(6)  Not less than twenty days prior to the convening of each regular session, the attorney general shall provide to the legislature a report on the use of the Hawaii omnibus criminal forfeiture act during the fiscal year preceding the legislative session.  The report shall include:

     (a)  The total amount and type of property seized by law enforcement agencies;

     (b)  The total number of administrative and judicial actions filed by prosecuting attorneys and the disposition thereof;

     (c)  The total number of claims or petitions for remission or mitigation filed in administrative actions and the dispositions thereof;

     (d)  The total amount and type of property forfeited and the sale proceeds thereof;

     (e)  The total amount and type of property distributed to units of state and local government;

     (f)  The amount of money deposited into the criminal forfeiture fund; and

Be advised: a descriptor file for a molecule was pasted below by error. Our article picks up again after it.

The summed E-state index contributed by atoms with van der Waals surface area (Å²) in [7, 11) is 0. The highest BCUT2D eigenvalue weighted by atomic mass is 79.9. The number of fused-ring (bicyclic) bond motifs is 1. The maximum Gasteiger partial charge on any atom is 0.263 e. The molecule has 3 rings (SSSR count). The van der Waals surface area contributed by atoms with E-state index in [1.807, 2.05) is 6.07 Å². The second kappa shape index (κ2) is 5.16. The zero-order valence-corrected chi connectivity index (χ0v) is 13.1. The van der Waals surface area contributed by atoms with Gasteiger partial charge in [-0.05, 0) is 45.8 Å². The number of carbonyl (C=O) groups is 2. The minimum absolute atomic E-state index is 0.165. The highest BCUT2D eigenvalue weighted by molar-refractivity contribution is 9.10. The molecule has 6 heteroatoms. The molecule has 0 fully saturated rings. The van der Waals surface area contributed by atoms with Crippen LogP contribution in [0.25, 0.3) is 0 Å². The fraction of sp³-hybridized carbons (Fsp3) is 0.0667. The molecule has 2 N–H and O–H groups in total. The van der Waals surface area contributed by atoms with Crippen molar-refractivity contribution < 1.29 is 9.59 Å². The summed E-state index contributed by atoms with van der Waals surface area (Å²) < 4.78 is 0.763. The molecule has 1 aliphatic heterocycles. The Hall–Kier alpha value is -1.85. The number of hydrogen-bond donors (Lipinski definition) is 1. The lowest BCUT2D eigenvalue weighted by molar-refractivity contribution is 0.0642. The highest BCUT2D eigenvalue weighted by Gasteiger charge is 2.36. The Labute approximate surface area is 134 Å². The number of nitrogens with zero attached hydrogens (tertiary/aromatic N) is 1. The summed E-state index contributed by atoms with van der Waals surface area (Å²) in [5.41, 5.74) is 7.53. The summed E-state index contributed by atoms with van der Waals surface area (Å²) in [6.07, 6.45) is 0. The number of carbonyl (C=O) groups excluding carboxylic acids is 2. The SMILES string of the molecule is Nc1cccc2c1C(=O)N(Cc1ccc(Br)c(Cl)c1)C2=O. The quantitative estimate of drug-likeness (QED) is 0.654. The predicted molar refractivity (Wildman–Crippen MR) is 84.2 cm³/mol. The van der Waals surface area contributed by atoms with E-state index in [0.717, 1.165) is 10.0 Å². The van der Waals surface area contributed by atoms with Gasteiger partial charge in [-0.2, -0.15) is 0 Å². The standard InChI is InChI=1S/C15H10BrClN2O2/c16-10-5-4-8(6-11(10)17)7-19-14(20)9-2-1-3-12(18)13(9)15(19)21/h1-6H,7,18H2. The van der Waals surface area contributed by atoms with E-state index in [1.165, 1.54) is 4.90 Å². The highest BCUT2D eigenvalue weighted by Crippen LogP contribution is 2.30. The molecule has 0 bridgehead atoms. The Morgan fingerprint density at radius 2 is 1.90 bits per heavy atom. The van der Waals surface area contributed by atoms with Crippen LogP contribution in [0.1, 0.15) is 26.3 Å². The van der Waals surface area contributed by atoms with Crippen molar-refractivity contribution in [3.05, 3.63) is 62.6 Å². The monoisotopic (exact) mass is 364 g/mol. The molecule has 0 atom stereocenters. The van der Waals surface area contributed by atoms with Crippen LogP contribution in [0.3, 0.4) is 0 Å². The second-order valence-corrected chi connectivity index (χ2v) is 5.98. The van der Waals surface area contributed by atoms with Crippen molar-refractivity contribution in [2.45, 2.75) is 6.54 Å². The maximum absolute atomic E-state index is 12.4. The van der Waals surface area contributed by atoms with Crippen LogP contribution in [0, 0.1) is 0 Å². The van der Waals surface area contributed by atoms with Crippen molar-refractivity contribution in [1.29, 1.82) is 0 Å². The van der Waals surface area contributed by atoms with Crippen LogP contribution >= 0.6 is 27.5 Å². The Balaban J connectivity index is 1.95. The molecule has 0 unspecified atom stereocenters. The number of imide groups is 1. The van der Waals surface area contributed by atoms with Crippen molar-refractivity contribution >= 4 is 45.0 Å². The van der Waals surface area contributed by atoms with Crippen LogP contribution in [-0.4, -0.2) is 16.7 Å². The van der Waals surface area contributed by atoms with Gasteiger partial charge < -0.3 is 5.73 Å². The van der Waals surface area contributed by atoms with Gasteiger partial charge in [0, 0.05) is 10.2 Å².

(g)  The amount of money expended by the attorney general from the criminal forfeiture fund under subsection (5) and the reason for the expenditures.

     (7)  The legal owner of the forfeited property may submit a claim to the attorney general to pick up the forfeited property, provided that the legal owner shall submit a claim to pick up the forfeited property within sixty days following the mandatory nine-month holding period required by subsection (1); provided further that if a claim for pick up is not submitted within sixty days, a thirty-day grace period may be granted on a case-by-case basis by the attorney general.  If the forfeited property is not picked up within sixty days, the attorney general may initiate the transfer or sale of forfeited property pursuant to subsection (1)(a) and (b).

     (8)  The attorney general shall notify the legal owner of the legal owner's right to collect the forfeited property three times: